Find the Words
“Are you thinking of ending your life?” Few phrases are as difficult to say to a loved one. But when it comes to suicide prevention, none are more important. Here are some ways to get the conversation started.
1. Start the Conversation
Visit the Reach Out section of this website for a list of national and local resources
Before starting a conversation with someone you are concerned about, be prepared. Have a list of crisis resources on hand. Practice what you will say. Plan the conversation for a time when you won’t be in a hurry and can spend time with the person.
“I’ve noticed that you’ve mentioned feeling hopeless a lot lately…”
Mention the signs that prompted you to ask about suicide. This makes it clear that you are not asking “out of the blue,” and it makes it more difficult for the person to deny that something is bothering them.
“Sometimes when people feel like that, they are thinking about suicide. Are you thinking about suicide?”
Ask directly about suicide. Talking about suicide does NOT put the idea in someone’s head and usually they are relieved. Asking directly and using the word “suicide” establishes that you and the person at risk are talking about the same thing and lets the person know that you are willing to talk about suicide.
“Are you thinking about ending your life?”
You may phrase the question in a different way. If they answer “yes” to your direct question about suicide stay calm, and don’t leave the person alone until further help is obtained. Call 911, the National Suicide Prevention Lifeline (1-800-273-8255 or 988), or the Inland SoCal Crisis & Suicide Helpline (951-686-4357).
2. Listen, Express Concern, Reassure
Listen to the reasons the person has for both living and dying. Validate that they are considering both options and underscore that living is an option for them
“I can imagine how tough this must be for you. I understand when you say that you aren't sure if you want to live or die. But have you always wanted to die? Well, maybe there's a chance you wont feel this way forever. I can help."
Let the person know you care. Letting them know that you take their situation seriously, and you are genuinely concerned about them, will go a long way in your effort to support them.
“I’m deeply concerned about you and I want you to know that help is available to get you through this.”
3. Create a Safety Plan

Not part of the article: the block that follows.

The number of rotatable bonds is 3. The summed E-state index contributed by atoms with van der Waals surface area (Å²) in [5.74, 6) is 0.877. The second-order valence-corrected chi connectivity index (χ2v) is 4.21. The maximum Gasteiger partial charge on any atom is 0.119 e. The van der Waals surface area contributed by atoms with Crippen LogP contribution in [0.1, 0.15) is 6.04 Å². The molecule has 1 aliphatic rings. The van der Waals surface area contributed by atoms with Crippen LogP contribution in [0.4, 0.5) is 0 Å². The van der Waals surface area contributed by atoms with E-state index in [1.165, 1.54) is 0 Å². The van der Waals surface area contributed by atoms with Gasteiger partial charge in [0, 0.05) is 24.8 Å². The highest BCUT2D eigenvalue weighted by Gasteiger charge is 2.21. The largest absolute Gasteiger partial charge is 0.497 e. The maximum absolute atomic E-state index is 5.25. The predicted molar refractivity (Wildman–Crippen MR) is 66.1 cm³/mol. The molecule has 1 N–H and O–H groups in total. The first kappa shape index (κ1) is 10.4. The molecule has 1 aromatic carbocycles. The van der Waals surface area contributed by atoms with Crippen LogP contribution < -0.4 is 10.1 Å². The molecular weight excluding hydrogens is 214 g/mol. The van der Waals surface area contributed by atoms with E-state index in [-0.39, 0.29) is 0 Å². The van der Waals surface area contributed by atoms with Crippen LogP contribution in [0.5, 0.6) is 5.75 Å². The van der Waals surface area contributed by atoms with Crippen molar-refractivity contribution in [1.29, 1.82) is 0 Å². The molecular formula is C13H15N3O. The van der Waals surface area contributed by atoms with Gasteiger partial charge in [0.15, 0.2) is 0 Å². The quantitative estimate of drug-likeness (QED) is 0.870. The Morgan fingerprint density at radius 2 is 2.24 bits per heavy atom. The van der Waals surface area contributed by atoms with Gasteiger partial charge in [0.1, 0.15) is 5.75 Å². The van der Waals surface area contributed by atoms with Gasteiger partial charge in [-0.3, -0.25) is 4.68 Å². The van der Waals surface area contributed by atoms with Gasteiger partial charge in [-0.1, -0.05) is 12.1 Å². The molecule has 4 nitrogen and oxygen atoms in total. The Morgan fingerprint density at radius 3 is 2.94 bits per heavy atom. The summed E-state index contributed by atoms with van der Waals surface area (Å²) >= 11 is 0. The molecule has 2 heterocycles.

Ask the person if they have access to any lethal means (weapons, medications, etc.) and help remove them from the vicinity (another friend, family member or law enforcement agent may be needed to assist with this). Do not put yourself in danger; if you are concerned about your own safety, call 911.
“Do you have any weapons or prescription medications in the house?”
Create a safety plan together. Ask the person what will help keep them safe until they meet with a professional.
“Is there someone you can call if you think you may act on your thoughts of suicide?”
Ask the person if they will refrain from using alcohol and other drugs or agree to have someone monitor their use.
“Will you promise me that you will not drink or at least have someone monitor your drinking until we can get you help?”
Get a verbal commitment that the person will not act upon thoughts of suicide until they have met with a professional.
“Please promise me that you will not harm yourself or act on any thoughts of suicide until you meet with a professional.”
4. Get Help
Provide the person with the resources you have come prepared with. Call the National Suicide Prevention Lifeline (1-800-273-8255 or 988) or the local Riverside County Helpline (951-686-4357) anytime. If you feel the situation is critical, take the person to a nearby Emergency Room or walk-in psychiatric crisis clinic or call 911.
“I understand if it feels awkward to go see a counselor. But there is a phone number we can call to talk to somebody. Maybe they can help?”
5. What Not to Say
Don’t ask in a way that indicates you want “No” for an answer.
“You’re not thinking about suicide, are you?” OR, “You’re not thinking about doing something stupid, are you?”
Don’t tell the person to do it. You may want to shout in frustration or anger, but this is the most dangerous thing you can say.
“Fine! If you want to be selfish and kill yourself then go right ahead! See if I care.”
Don’t promise secrecy. The person may say that they don’t want you to tell anyone that they are suicidal. You may be concerned that they will be upset with you, but when someone’s life is at risk, it is more important to ensure their safety.
Don’t say: “Don’t worry, I won’t tell anyone. Your secret is safe with me.” Say instead, “I care about you too much to keep a secret like this. You will need help and I am here to help you get it.”